4. The pursuit of happiness in the material world is driven by māyā.  

The reason the ātmā looks for happiness in its embodied state is because of māyā. Being mano vṛttis, sukha, duḥkha, icchā (desire) are all called part of the body (kṣetra) in the Bhagavad Gītā. Māyā gives rise to all these thoughts. The battery charges the laptop, which runs the program, but the program does not modify the battery in any way, nor does the particular content of the program derive from any intrinsic information about the battery itself. The ātmā remains unmodified in all circumstances. It is not a container of specific thoughts, knowledge or desire. 

5. The ātmā is simply a container of potentialities. 

The pure ātmā can experience, it can know, can act, can desire, but it does not have any way to know or desire anything specific. Because it is only a container of potentials to know, to act, to desire and so on. 

Summary

My view is that once the notion enters the mind that the ātmā has love inside it or bliss inside it of some type, then it becomes nearly impossible to unlearn it. The problem is the extrapolation from the properties of the body to that of the ātmā. The notion is as insidious in my view as advaita-vāda.

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4 replies »

  1. TKD Ji,

    Thank you for this summary!

    The last couple of classes with Babaji have been very challenging and thought-provoking. I revisited this passage in Jīva Tattva this morning on pg.24, Section 1.6.3:

    ‘The body and mind are tools for consciousness, not generators of it. Tools can only extend and amplify the power of the tool-user. If this ātmā had no ability to perceive, then no amount of tools could give it that ability, for it would not even be able to perceive those tools.’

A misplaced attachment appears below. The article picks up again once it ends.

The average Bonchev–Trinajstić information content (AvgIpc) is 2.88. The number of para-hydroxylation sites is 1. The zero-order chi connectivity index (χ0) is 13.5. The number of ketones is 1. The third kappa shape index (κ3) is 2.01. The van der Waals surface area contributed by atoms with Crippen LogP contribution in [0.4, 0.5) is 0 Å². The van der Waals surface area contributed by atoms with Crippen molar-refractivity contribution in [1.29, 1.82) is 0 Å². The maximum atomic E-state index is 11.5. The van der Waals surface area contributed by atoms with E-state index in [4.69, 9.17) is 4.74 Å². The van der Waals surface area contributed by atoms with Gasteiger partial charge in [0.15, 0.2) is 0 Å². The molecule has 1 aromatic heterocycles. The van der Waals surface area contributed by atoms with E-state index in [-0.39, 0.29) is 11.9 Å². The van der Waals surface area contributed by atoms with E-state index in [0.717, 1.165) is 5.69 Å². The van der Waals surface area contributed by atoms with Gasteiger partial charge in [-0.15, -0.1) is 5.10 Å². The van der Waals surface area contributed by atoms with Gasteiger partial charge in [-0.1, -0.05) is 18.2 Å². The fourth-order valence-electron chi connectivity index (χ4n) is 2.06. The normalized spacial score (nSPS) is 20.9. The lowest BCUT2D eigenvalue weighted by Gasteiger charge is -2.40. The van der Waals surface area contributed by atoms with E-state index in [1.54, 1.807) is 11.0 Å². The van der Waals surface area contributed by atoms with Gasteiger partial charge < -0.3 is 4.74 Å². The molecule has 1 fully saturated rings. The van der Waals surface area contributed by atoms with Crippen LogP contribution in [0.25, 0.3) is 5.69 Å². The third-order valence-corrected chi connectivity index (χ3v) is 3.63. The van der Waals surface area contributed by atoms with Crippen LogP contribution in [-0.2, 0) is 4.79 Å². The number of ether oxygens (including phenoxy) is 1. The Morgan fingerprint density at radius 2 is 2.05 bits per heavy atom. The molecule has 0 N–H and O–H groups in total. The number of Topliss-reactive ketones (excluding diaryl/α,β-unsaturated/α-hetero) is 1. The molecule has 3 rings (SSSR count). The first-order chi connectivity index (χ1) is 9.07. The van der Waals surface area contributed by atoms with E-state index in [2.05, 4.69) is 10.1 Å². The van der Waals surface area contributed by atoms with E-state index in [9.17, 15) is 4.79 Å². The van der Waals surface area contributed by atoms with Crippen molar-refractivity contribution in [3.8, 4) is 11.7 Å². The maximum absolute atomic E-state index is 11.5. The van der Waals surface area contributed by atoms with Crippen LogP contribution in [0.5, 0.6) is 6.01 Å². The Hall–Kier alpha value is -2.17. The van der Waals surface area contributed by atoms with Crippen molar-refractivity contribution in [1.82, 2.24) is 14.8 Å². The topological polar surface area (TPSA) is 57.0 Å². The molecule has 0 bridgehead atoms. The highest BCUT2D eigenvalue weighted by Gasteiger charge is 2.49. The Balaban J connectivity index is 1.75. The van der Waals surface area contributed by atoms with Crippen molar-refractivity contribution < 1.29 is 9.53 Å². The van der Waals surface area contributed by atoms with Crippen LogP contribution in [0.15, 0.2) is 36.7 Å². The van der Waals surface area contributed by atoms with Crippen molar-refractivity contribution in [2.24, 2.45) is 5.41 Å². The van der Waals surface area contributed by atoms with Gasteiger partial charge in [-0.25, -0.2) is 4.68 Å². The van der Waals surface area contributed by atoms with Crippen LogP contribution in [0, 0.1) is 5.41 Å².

With this, it is logical that the ātmā can perceive, know, experience, and so on. Thus, perhaps this ‘projection’ of prīti, happiness, etc., being inherent in the jīvātman is a product of being mislead by identification with our individual body and mind?

    Like

    • “perhaps this ‘projection’ of prīti, happiness, etc., being inherent in the jīvātman is a product of being mislead by identification with our individual body and mind? ”
      Yes! I agree 100%.

      Like

  2. Very nice summary. I also liked how Babaji explained that the atma has the capacity for knowledge and ananda but its consciousness is empty of all content. And ananda for the jiva isn’t the same as ananda for Bhagavan or Bhagavan’s saktis. The word ananda has such different meanings that one could say that these are different words that are spelled the same (homonyms) like the English word ‘well.’

    Bhakti can’t be developed because it’s not in the jiva, there is nothing to be developed. It is to be acquired by grace. Inherent prema-vada is attractive because it diminishes the importance of guru’s grace. It can be used to compensate for the lack of qualified gurus and to support adjustments to guru-tattva.

    Liked by 2 people